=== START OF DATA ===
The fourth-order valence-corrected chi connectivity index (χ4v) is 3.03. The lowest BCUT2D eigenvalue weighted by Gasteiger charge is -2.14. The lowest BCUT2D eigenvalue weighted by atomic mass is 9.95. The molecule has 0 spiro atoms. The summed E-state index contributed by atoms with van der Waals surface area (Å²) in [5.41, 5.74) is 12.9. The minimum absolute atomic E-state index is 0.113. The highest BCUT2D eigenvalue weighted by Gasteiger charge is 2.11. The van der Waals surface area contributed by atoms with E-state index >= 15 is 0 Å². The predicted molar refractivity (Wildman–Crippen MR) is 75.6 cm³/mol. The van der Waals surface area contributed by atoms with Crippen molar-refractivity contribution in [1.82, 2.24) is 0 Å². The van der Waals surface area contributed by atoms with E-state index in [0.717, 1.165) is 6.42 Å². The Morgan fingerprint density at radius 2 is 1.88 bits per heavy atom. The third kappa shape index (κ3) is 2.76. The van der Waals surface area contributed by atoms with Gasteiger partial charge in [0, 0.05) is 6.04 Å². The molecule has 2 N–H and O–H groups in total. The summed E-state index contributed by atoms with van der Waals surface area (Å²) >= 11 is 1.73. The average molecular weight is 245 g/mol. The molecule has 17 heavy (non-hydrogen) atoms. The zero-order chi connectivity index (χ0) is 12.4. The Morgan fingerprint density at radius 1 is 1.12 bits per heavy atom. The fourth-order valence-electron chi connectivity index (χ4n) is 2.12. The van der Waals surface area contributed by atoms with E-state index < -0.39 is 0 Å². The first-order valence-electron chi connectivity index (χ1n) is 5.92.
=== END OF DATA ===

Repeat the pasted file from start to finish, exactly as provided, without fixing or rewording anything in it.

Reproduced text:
The fourth-order valence-corrected chi connectivity index (χ4v) is 3.03. The lowest BCUT2D eigenvalue weighted by Gasteiger charge is -2.14. The lowest BCUT2D eigenvalue weighted by atomic mass is 9.95. The molecule has 0 spiro atoms. The summed E-state index contributed by atoms with van der Waals surface area (Å²) in [5.41, 5.74) is 12.9. The minimum absolute atomic E-state index is 0.113. The highest BCUT2D eigenvalue weighted by Gasteiger charge is 2.11. The van der Waals surface area contributed by atoms with E-state index >= 15 is 0 Å². The predicted molar refractivity (Wildman–Crippen MR) is 75.6 cm³/mol. The van der Waals surface area contributed by atoms with Crippen molar-refractivity contribution in [1.82, 2.24) is 0 Å². The van der Waals surface area contributed by atoms with E-state index in [0.717, 1.165) is 6.42 Å². The Morgan fingerprint density at radius 2 is 1.88 bits per heavy atom. The third kappa shape index (κ3) is 2.76. The van der Waals surface area contributed by atoms with Gasteiger partial charge in [0, 0.05) is 6.04 Å². The molecule has 2 N–H and O–H groups in total. The summed E-state index contributed by atoms with van der Waals surface area (Å²) >= 11 is 1.73. The average molecular weight is 245 g/mol. The molecule has 17 heavy (non-hydrogen) atoms. The zero-order chi connectivity index (χ0) is 12.4. The Morgan fingerprint density at radius 1 is 1.12 bits per heavy atom. The fourth-order valence-electron chi connectivity index (χ4n) is 2.12. The van der Waals surface area contributed by atoms with E-state index < -0.39 is 0 Å². The first-order valence-electron chi connectivity index (χ1n) is 5.92.